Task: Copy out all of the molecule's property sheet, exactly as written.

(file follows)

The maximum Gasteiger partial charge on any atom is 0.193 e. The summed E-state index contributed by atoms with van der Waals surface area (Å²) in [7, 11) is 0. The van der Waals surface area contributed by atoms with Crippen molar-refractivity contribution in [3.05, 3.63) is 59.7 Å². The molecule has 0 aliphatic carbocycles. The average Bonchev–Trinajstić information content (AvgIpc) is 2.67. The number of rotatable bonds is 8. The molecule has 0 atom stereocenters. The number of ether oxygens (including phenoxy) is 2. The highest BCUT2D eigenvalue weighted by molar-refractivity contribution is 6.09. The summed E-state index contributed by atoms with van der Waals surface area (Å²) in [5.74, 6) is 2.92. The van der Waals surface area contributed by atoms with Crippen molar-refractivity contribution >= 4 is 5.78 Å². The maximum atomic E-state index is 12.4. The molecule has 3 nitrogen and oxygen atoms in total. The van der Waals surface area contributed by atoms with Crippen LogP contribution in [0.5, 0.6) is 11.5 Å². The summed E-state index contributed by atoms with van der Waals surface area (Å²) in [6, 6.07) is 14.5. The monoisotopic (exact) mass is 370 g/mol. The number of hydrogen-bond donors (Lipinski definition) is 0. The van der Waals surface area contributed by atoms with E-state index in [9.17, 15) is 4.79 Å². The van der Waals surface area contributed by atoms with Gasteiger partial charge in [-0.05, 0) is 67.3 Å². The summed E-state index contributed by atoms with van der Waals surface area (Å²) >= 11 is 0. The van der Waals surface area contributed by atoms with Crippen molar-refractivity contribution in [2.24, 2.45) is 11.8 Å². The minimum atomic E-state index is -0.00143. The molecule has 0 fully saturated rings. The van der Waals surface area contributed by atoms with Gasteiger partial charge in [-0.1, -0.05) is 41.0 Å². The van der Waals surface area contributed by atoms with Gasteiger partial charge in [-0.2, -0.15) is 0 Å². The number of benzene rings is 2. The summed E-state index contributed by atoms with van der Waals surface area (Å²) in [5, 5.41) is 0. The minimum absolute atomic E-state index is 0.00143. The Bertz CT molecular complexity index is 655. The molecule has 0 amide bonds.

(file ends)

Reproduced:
The maximum Gasteiger partial charge on any atom is 0.193 e. The summed E-state index contributed by atoms with van der Waals surface area (Å²) in [7, 11) is 0. The van der Waals surface area contributed by atoms with Crippen molar-refractivity contribution in [3.05, 3.63) is 59.7 Å². The molecule has 0 aliphatic carbocycles. The average Bonchev–Trinajstić information content (AvgIpc) is 2.67. The number of rotatable bonds is 8. The molecule has 0 atom stereocenters. The number of ether oxygens (including phenoxy) is 2. The highest BCUT2D eigenvalue weighted by molar-refractivity contribution is 6.09. The summed E-state index contributed by atoms with van der Waals surface area (Å²) in [5.74, 6) is 2.92. The van der Waals surface area contributed by atoms with Crippen molar-refractivity contribution >= 4 is 5.78 Å². The maximum atomic E-state index is 12.4. The molecule has 3 nitrogen and oxygen atoms in total. The van der Waals surface area contributed by atoms with Crippen LogP contribution in [0.5, 0.6) is 11.5 Å². The summed E-state index contributed by atoms with van der Waals surface area (Å²) in [6, 6.07) is 14.5. The monoisotopic (exact) mass is 370 g/mol. The number of hydrogen-bond donors (Lipinski definition) is 0. The van der Waals surface area contributed by atoms with E-state index in [9.17, 15) is 4.79 Å². The van der Waals surface area contributed by atoms with Gasteiger partial charge in [-0.05, 0) is 67.3 Å². The summed E-state index contributed by atoms with van der Waals surface area (Å²) >= 11 is 0. The van der Waals surface area contributed by atoms with Crippen molar-refractivity contribution in [2.24, 2.45) is 11.8 Å². The minimum atomic E-state index is -0.00143. The molecule has 0 fully saturated rings. The van der Waals surface area contributed by atoms with Gasteiger partial charge in [-0.1, -0.05) is 41.0 Å². The van der Waals surface area contributed by atoms with Gasteiger partial charge in [-0.2, -0.15) is 0 Å². The number of benzene rings is 2. The summed E-state index contributed by atoms with van der Waals surface area (Å²) in [5, 5.41) is 0. The minimum absolute atomic E-state index is 0.00143. The Bertz CT molecular complexity index is 655. The molecule has 0 amide bonds.